Stocks Began Higher with Italy and Japan

U.S. stocks began higher on Monday, with the S&P 500 bouncing back after its first weekly decline in eight, as Italians voted in general elections and on thinking Japan would move to stimulate its economy. The Dow Jones Industrial Average lately rose 52.65 points, or 0.38%, to 14,053.22. The S&P 500 index added 7.50 points, or 0.49%, to 1,523.10. The Nasdaq Composite gained 19.32 points, or 0.61%, to 3,181.14.

The first exit polls from the Italian general election put center-left leader Pier Luigi Bersani ahead of former Prime Minister Silvio Berlusconi, according to Sky Italia.
In an appointment that could finally turn the tide in Japan’s long battle against deflation, a global finance veteran and longtime critic of the Bank of Japan is set to be the government’s choice for the next central bank chief.

Business economists expect 2013 will be another year of sub-par growth for the U.S. economy, reflecting uncertainty stemming from the budget battles in Washington and Europe’s on-going debt problems. But they think the economy will improve as the year progresses and by 2014 will grow at the fastest pace in nine years.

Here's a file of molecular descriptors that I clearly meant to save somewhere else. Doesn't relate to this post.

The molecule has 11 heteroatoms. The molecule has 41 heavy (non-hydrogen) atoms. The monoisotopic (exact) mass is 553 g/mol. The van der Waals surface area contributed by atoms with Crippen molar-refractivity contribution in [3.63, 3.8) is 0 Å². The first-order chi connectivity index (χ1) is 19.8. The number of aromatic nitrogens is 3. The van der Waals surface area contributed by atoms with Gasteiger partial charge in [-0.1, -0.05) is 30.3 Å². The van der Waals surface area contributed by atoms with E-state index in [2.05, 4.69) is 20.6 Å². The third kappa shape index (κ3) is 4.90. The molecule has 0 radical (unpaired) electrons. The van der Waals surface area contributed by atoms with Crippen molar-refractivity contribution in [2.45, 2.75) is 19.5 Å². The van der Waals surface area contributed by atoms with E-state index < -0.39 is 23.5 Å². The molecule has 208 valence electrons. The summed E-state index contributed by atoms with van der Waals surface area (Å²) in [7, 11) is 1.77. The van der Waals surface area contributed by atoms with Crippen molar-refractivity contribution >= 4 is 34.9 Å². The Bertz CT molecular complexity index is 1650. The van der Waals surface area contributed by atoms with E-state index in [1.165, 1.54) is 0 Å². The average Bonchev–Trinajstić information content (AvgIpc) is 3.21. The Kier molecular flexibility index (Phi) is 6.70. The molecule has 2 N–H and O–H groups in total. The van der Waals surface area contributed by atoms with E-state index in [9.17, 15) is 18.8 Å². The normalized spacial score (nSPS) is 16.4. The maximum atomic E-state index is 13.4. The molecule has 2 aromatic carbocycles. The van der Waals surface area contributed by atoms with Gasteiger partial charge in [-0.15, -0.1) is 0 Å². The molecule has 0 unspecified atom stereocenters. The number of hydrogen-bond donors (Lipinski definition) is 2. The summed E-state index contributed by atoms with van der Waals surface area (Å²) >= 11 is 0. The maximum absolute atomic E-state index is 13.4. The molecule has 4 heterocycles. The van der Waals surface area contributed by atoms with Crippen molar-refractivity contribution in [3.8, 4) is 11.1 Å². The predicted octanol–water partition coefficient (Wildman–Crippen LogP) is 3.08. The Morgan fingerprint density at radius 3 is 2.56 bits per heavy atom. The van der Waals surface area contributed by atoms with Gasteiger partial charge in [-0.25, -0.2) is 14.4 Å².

Barnes & Noble founder and chairman Leonard Riggio has told the book seller he is going to try to buy the company’s retail business.

The world’s number one traditional PC maker, HP, just announced plans to sell a $170 7-inch Android tablet in April. That’s less than the cost of the Amazon Kindle Fire HD and Google’s Nexus 7, both based on Android, and both of which sell for $199. It’s less than Apple’s $320 iPad Mini.

Lowe’s Cos Inc’s (LOW) quarterly results beat analysts’ estimates on Monday as sales benefited from rebuilding after Hurricane Sandy and the retailer’s own efforts to improve product selection and customer service.  Lowe’s said it expected total sales to rise about 4 percent from $50.52 billion in the year ended on February 1.

AT&T and General Motors said on Monday that they were working together to add wireless service to most Chevrolet, Buick, GMC and Cadillac vehicles in 2014 in the United States and Canada.

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